Thursday, December 23, 2010

Secretary Salazar Takes a Swing at Bad Policy

Hey, it's really pretty simple. Habitat equals opportunity. Without one, you really don't have the other (unless you're dunking worms in a pay-by-the-pound trout pond or "hunting" behind a high fence, that is). Fortunately, Secretary of Interior Ken Salazar understands this most basic of equations–today, he announced that the Bureau of Land Management would once again consider high-quality federal land for potential wilderness designation.

The Alpine Triangle in Colorado–some of the best BLM
land in the country.
For clarity, Salazar can't actually create new wilderness areas–only Congress can do that, and lately, that's no easy task. But Salazar can direct the BLM to once again identify the best of its 245 million acres of public land and designate these fine chunks of federal real estate as "wilderness study areas." This practice was trashed in 2003 when then-Secretary of Interior Gale Norton caved to industry and the extreme political right–she decided she knew more about the BLM's land than the folks on the ground and decided then and there that no new WSAs would be created. Period.

Kudos to Salazar for scrapping that wrong-headed idea. In the "habitat equals opportunity" department, anglers and hunters are among the first to be appreciative of the move.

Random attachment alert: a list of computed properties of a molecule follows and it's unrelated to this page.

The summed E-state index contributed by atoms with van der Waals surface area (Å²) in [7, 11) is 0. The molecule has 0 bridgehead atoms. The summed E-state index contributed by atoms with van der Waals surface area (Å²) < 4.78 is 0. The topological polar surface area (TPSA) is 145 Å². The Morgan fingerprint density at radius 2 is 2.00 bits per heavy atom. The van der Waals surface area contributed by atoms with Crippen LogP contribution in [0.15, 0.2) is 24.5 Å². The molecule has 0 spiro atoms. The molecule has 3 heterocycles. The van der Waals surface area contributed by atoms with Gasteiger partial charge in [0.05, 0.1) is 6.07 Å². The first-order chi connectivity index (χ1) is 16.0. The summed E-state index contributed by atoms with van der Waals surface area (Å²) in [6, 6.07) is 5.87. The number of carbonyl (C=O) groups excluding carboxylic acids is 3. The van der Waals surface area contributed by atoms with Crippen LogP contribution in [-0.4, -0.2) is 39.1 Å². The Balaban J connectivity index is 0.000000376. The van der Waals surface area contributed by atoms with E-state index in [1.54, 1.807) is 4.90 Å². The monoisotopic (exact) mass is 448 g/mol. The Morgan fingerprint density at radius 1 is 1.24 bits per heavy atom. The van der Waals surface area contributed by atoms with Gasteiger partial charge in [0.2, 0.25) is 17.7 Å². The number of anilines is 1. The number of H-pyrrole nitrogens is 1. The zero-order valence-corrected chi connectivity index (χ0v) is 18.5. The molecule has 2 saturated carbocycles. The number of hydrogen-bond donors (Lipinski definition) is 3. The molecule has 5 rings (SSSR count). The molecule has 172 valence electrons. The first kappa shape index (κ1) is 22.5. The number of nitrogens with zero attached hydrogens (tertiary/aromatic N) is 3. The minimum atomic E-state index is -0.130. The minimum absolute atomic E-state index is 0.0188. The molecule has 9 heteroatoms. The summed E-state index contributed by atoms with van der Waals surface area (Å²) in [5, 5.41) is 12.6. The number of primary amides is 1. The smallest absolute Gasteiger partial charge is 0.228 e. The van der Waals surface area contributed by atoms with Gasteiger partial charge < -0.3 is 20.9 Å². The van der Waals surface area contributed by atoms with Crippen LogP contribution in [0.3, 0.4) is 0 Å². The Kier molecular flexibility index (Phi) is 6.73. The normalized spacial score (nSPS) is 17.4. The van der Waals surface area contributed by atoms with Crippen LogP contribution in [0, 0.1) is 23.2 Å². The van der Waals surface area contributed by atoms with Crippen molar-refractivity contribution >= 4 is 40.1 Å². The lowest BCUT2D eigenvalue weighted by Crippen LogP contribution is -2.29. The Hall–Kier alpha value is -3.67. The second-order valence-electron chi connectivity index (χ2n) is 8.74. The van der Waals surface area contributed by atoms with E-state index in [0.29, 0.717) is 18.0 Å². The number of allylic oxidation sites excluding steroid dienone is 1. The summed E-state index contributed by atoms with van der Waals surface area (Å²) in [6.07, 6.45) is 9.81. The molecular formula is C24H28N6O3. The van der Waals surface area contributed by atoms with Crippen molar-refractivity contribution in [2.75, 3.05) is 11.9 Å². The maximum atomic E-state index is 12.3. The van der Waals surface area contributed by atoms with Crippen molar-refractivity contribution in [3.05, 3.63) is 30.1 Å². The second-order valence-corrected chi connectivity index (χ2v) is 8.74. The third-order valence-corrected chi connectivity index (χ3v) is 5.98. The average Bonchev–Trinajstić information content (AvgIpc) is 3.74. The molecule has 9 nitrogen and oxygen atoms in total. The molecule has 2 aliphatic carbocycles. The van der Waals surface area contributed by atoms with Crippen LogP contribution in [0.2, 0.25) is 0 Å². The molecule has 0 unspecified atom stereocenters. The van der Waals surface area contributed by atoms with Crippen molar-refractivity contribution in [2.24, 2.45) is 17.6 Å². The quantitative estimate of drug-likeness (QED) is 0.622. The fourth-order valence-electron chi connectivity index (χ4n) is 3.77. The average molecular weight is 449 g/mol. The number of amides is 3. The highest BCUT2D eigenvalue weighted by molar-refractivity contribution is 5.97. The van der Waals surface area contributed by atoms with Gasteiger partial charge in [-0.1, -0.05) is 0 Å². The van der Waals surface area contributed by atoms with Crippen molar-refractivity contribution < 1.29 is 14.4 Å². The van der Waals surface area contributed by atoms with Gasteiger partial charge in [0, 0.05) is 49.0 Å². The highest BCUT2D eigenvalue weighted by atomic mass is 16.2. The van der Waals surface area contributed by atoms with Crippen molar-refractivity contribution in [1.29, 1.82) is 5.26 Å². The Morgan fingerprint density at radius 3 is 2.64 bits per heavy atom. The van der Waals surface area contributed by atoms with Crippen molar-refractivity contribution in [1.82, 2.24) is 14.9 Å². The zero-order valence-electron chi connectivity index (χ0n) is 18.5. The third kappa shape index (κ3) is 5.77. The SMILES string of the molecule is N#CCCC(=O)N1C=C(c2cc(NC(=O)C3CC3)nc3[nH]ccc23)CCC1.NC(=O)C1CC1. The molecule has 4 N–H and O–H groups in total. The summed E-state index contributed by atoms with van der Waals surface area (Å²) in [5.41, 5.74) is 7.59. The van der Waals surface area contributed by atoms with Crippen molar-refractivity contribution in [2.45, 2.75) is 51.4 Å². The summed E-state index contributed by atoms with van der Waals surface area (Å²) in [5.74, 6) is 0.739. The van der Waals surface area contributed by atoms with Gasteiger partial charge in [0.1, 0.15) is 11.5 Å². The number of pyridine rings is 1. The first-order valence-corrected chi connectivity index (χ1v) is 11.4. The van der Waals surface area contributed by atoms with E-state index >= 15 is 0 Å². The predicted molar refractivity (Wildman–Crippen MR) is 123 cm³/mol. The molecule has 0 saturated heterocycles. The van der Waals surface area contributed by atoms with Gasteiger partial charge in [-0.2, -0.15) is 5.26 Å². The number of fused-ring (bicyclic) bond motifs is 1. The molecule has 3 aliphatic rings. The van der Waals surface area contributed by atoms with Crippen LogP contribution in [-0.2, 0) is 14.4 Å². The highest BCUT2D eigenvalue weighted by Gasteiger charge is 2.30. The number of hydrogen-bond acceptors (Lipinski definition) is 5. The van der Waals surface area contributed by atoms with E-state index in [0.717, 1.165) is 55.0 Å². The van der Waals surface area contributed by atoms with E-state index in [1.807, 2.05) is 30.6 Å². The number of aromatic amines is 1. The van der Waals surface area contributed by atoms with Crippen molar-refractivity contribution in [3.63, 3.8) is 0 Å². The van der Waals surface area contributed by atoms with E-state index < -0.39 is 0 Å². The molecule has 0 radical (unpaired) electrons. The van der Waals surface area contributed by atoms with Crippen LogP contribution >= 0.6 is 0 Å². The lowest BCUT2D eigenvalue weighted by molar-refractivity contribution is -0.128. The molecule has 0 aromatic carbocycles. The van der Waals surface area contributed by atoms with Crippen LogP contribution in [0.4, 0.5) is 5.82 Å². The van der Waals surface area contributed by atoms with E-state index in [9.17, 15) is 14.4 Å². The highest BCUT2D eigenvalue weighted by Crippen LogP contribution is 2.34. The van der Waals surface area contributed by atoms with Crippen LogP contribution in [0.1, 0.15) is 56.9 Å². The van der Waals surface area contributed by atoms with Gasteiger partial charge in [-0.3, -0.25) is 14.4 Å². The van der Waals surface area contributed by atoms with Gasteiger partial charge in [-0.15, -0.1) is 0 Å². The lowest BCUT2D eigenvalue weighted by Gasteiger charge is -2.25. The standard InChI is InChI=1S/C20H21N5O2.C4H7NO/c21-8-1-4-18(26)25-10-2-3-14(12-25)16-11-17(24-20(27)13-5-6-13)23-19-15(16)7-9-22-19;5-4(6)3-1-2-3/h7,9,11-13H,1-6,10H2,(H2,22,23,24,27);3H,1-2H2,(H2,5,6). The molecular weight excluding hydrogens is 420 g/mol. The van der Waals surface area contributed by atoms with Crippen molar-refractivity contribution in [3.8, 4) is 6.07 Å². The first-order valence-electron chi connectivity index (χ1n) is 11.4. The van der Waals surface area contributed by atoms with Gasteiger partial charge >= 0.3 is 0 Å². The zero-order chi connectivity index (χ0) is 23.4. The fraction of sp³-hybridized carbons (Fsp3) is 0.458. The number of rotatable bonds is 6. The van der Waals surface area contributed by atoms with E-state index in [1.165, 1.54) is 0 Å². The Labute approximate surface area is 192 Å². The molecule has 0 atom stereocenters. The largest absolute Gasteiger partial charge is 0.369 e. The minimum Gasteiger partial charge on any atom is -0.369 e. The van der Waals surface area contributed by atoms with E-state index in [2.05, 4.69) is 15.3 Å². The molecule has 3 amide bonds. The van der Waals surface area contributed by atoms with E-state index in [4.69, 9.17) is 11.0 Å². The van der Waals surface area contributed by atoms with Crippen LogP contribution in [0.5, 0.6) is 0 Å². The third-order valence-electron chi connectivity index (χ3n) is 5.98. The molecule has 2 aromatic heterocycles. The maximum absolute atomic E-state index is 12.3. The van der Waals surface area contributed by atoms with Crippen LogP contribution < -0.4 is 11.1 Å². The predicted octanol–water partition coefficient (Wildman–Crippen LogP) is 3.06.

"Whether they are called wilderness study areas, roadless areas or wilderness, sportsmen know that the best habitat for fish and wildlife and the best hunting and angling opportunity is found in the backcountry," said Chris Wood, president and CEO of Trout Unlimited.

Indeed, the "controversy" surrounding wilderness (and wilderness study areas, for that matter) is largely due to misunderstanding and misinterpretation. My guess is that you'll hear a few folks from the foam-at-the-mouth crowd talking about being "locked out" by wilderness, or that Salazar's new policy restricts their "access" to public lands. That's simply not true. In fact, very little–if anything–will change. It would be largely inconceivable for Salazar or BLM Director Bob Abbey to approve a new WSA that would alter existing uses, including those designated for motorized access.

But what this new practice will do (and pay attention, hunters and anglers) is identify the very best of what's left and protect our access to some of the best fishing and hunting left on public lands in this country. You won't be locked out, but instead, the goodness that accompanies intact habitat will be locked in–you know, things like excellent water quality, diverse and native flora and fauna and high-quality sporting opportunity.

For that, Secretary Salazar earns a pat on the back. Good work, sir.

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